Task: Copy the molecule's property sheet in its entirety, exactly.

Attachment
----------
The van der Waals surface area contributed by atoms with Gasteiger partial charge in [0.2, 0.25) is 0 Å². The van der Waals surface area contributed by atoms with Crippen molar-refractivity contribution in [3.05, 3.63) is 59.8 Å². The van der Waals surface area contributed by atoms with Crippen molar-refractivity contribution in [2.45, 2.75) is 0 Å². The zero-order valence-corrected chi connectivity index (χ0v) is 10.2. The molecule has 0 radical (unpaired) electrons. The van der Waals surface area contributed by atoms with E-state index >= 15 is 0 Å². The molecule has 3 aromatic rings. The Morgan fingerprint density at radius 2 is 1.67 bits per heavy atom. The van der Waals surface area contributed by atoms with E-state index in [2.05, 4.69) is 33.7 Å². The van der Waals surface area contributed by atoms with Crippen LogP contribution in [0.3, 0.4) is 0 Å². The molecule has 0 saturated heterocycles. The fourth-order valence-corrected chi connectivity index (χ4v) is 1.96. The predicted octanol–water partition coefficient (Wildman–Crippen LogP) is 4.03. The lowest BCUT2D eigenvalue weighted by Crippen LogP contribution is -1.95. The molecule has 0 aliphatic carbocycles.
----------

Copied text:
The van der Waals surface area contributed by atoms with Gasteiger partial charge in [0.2, 0.25) is 0 Å². The van der Waals surface area contributed by atoms with Crippen molar-refractivity contribution in [3.05, 3.63) is 59.8 Å². The van der Waals surface area contributed by atoms with Crippen molar-refractivity contribution in [2.45, 2.75) is 0 Å². The zero-order valence-corrected chi connectivity index (χ0v) is 10.2. The molecule has 0 radical (unpaired) electrons. The van der Waals surface area contributed by atoms with E-state index >= 15 is 0 Å². The molecule has 3 aromatic rings. The Morgan fingerprint density at radius 2 is 1.67 bits per heavy atom. The van der Waals surface area contributed by atoms with E-state index in [2.05, 4.69) is 33.7 Å². The van der Waals surface area contributed by atoms with Crippen LogP contribution in [0.3, 0.4) is 0 Å². The molecule has 0 saturated heterocycles. The fourth-order valence-corrected chi connectivity index (χ4v) is 1.96. The predicted octanol–water partition coefficient (Wildman–Crippen LogP) is 4.03. The lowest BCUT2D eigenvalue weighted by Crippen LogP contribution is -1.95. The molecule has 0 aliphatic carbocycles.